Autumn arrived in fits and starts this year, leaving many trees still stubbornly clinging to their leaves even now in mid-November.
Yet, with winter almost here, younger trees and shrubs on the Western Slope can still greatly benefit from a regimen of care to remain healthy during the coming months.
Community Forester Vince Urbina of the Colorado State Forest Service offers the following tips to prepare younger urban trees for winter:
• Wrap the trunk. In Colorado, thin-barked trees like honeylocust, crabapple, maple and linden are especially susceptible to sunscald and frost cracks over winter. Guard the trunks of any smaller trees up to the first branches using thin, light-colored plastic tubing or commercial crepe paper tree wrap. Be sure to remove any wrap by early April to prevent the buildup of excess moisture in the spring.
• Mulch the base. Apply two to four inches of wood, bark or other organic mulch near the base of each tree, but not against it, to reduce soil evaporation, improve water absorption and insulate against extreme temperatures.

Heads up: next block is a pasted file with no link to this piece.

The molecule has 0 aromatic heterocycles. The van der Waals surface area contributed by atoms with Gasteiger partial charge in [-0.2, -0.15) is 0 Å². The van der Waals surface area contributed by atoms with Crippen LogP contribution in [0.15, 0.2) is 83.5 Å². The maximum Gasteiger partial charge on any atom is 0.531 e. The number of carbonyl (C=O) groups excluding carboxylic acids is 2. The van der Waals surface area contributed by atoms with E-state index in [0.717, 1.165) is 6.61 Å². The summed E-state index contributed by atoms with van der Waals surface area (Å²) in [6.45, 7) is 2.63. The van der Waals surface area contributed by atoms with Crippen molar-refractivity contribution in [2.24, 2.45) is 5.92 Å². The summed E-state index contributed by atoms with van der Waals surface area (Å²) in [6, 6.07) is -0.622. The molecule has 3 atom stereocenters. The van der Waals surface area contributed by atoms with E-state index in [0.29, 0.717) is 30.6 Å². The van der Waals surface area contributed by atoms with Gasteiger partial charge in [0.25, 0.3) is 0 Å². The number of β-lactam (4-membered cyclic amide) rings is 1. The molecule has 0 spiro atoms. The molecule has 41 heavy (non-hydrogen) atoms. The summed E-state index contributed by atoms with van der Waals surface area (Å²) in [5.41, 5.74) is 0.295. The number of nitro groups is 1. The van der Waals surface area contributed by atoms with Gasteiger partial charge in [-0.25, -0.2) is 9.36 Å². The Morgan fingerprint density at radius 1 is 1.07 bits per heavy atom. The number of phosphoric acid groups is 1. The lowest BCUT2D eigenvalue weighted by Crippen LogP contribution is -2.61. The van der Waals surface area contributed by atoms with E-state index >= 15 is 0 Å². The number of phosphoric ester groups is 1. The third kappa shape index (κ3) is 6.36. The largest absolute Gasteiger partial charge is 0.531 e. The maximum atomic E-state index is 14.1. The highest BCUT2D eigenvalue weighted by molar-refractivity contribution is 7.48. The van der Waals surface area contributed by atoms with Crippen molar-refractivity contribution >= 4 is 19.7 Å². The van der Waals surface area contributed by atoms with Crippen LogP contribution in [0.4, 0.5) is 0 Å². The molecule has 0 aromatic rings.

• Hold off on pruning. Autumn sometimes is considered a good time to prune, but pruning can stimulate trees to remain active. Instead, Urbina recommends pruning in very early spring when trees have not yet leafed, and branch structure and problems are still visible.
• Water over winter. Water all trees and shrubs about once a month over winter to combat the effects of Colorado’s arid climate. The best time for winter watering is on warmer days, when snow has melted off and it’s above 40 degrees.
“It’s necessary to water newly-planted trees during the winter months, because their smaller roots are especially susceptible to drying out,” Urbina said. “Watering will give them a head start for next year’s growing season.”
For more information about urban tree care in Western Colorado, visit the Colorado State Forest Service website at csfs.colostate.edu or call Vince Urbina at (970) 248-7326.